To create a safer future, dismantle nuclear arsenals and foster openness, trust
NOTHING could be more central to our national security than making sure that nuclear weapons and the materials needed to make them do not fall into the hands of hostile states or terrorist groups. With thousands of nuclear weapons and hundreds of tons of weapons-usable materials built up over four decades of cold-war bomb building, the United States and Russia bear a special responsibility for solving this global problem. At their September summit, President Clinton and President Boris Yeltsin agreed on new steps in five areas.
First, we are dismantling nuclear arsenals. The US has cut its strategic nuclear forces by 50 percent and its tactical nuclear forces by 90 percent. We are spending hundreds of millions of dollars to help states of the former Soviet Union blow up missile silos, dismantle nuclear submarines, and ship warheads back to the dismantlement sites. Some 360 nuclear warheads have been shipped from Ukraine to Russia for dismantlement - much faster than the agreed rate. The two presidents agreed to begin taking warheads off the missiles limited by the START II treaty as soon as the treaty is ratified, and to discuss deeper reductions.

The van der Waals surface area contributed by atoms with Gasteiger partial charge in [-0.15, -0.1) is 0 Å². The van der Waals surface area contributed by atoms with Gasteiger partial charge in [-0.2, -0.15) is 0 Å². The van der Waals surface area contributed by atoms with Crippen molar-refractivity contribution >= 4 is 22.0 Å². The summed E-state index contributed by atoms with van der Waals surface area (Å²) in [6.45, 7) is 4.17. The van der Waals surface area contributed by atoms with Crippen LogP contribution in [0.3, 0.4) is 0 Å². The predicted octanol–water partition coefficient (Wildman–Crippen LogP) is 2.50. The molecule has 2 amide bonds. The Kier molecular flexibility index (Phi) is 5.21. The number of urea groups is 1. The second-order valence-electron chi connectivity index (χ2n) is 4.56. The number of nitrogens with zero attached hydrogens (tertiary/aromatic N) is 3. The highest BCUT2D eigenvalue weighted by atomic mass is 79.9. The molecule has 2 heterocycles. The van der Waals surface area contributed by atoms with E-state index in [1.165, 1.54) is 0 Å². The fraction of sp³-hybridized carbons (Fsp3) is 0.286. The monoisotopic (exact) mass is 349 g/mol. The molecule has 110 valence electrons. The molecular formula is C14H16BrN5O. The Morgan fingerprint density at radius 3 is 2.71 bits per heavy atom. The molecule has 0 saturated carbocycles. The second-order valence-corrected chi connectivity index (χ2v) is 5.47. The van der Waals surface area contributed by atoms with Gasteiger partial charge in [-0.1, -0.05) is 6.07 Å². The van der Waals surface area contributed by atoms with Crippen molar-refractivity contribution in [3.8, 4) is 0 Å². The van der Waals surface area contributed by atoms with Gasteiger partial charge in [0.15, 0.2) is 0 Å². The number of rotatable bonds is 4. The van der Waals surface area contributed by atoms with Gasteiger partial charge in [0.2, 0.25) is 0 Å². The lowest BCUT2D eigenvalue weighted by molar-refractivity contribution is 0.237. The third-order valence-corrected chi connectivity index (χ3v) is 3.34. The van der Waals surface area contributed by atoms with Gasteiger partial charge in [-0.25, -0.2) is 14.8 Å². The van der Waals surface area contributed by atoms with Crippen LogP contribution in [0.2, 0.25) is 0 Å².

Second, we are securing nuclear materials. Last month, the first joint US-Russian assessment of security for weapons-usable materials was conducted at a massive plutonium storage facility in Siberia. That effort, which follows a Russian visit to a comparable US plutonium storage site, will initiate a program to cooperate with Russia in finding and addressing whatever urgent security problems exist in our nuclear complexes. We also initiated a lab-to-lab program. Scientists who once designed bombs to target against each other are working shoulder-to-shoulder to ensure control of nuclear materials. By February, new safeguard systems will be in place at Russia's first nuclear-weapons laboratory and at its largest independent nuclear institute. The US, Russia, and other countries are also working to stop the deadly traffic in nuclear materials - expanding cooperation in law enforcement, intelligence, customs, and export controls.